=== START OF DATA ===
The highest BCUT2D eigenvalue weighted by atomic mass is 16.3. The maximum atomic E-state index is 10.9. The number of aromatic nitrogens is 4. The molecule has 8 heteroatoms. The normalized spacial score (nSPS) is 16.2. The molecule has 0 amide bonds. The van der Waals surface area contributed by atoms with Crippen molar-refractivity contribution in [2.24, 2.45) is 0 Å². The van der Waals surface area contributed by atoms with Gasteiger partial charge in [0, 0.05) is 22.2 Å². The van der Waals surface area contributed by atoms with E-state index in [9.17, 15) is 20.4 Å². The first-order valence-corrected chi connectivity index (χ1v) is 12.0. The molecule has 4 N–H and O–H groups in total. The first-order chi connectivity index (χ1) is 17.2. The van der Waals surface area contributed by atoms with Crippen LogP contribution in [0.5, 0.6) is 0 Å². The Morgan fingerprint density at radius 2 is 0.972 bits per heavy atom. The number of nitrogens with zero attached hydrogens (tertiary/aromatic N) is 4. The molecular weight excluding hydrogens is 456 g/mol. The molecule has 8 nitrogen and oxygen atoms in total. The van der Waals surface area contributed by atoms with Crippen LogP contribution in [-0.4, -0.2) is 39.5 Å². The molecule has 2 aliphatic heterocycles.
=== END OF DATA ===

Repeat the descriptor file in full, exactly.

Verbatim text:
The highest BCUT2D eigenvalue weighted by atomic mass is 16.3. The maximum atomic E-state index is 10.9. The number of aromatic nitrogens is 4. The molecule has 8 heteroatoms. The normalized spacial score (nSPS) is 16.2. The molecule has 0 amide bonds. The van der Waals surface area contributed by atoms with Crippen molar-refractivity contribution in [2.24, 2.45) is 0 Å². The van der Waals surface area contributed by atoms with Gasteiger partial charge in [0, 0.05) is 22.2 Å². The van der Waals surface area contributed by atoms with E-state index in [9.17, 15) is 20.4 Å². The first-order valence-corrected chi connectivity index (χ1v) is 12.0. The molecule has 4 N–H and O–H groups in total. The first-order chi connectivity index (χ1) is 17.2. The van der Waals surface area contributed by atoms with Crippen LogP contribution in [0.5, 0.6) is 0 Å². The Morgan fingerprint density at radius 2 is 0.972 bits per heavy atom. The number of nitrogens with zero attached hydrogens (tertiary/aromatic N) is 4. The molecular weight excluding hydrogens is 456 g/mol. The molecule has 8 nitrogen and oxygen atoms in total. The van der Waals surface area contributed by atoms with Crippen LogP contribution in [-0.4, -0.2) is 39.5 Å². The molecule has 2 aliphatic heterocycles.